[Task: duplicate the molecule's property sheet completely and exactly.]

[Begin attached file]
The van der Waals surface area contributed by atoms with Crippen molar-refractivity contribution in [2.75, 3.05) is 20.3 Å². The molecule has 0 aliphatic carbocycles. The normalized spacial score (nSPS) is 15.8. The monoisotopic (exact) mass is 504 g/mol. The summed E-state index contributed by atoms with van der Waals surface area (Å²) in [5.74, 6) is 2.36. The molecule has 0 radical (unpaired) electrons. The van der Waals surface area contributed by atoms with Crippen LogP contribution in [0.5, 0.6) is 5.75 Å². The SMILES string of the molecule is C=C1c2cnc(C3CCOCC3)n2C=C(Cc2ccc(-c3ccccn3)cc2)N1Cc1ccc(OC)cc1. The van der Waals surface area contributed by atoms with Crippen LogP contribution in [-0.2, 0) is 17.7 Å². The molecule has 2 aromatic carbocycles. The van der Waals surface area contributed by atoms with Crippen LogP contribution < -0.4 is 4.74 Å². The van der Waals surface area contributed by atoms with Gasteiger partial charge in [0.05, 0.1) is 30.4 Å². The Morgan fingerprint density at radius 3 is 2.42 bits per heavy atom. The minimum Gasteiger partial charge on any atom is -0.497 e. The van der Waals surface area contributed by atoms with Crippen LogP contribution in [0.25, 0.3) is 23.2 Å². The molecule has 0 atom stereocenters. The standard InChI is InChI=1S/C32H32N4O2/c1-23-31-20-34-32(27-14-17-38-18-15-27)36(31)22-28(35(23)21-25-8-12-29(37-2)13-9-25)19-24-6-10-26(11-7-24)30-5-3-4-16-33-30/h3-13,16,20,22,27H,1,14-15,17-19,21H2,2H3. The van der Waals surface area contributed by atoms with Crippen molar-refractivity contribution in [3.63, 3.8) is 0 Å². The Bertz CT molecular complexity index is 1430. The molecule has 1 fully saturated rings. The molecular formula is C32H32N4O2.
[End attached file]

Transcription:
The van der Waals surface area contributed by atoms with Crippen molar-refractivity contribution in [2.75, 3.05) is 20.3 Å². The molecule has 0 aliphatic carbocycles. The normalized spacial score (nSPS) is 15.8. The monoisotopic (exact) mass is 504 g/mol. The summed E-state index contributed by atoms with van der Waals surface area (Å²) in [5.74, 6) is 2.36. The molecule has 0 radical (unpaired) electrons. The van der Waals surface area contributed by atoms with Crippen LogP contribution in [0.5, 0.6) is 5.75 Å². The SMILES string of the molecule is C=C1c2cnc(C3CCOCC3)n2C=C(Cc2ccc(-c3ccccn3)cc2)N1Cc1ccc(OC)cc1. The van der Waals surface area contributed by atoms with Crippen LogP contribution in [-0.2, 0) is 17.7 Å². The molecule has 2 aromatic carbocycles. The van der Waals surface area contributed by atoms with Crippen LogP contribution < -0.4 is 4.74 Å². The van der Waals surface area contributed by atoms with Gasteiger partial charge in [0.05, 0.1) is 30.4 Å². The Morgan fingerprint density at radius 3 is 2.42 bits per heavy atom. The minimum Gasteiger partial charge on any atom is -0.497 e. The van der Waals surface area contributed by atoms with Crippen LogP contribution in [0.25, 0.3) is 23.2 Å². The molecule has 0 atom stereocenters. The standard InChI is InChI=1S/C32H32N4O2/c1-23-31-20-34-32(27-14-17-38-18-15-27)36(31)22-28(35(23)21-25-8-12-29(37-2)13-9-25)19-24-6-10-26(11-7-24)30-5-3-4-16-33-30/h3-13,16,20,22,27H,1,14-15,17-19,21H2,2H3. The van der Waals surface area contributed by atoms with Crippen molar-refractivity contribution in [3.63, 3.8) is 0 Å². The Bertz CT molecular complexity index is 1430. The molecule has 1 fully saturated rings. The molecular formula is C32H32N4O2.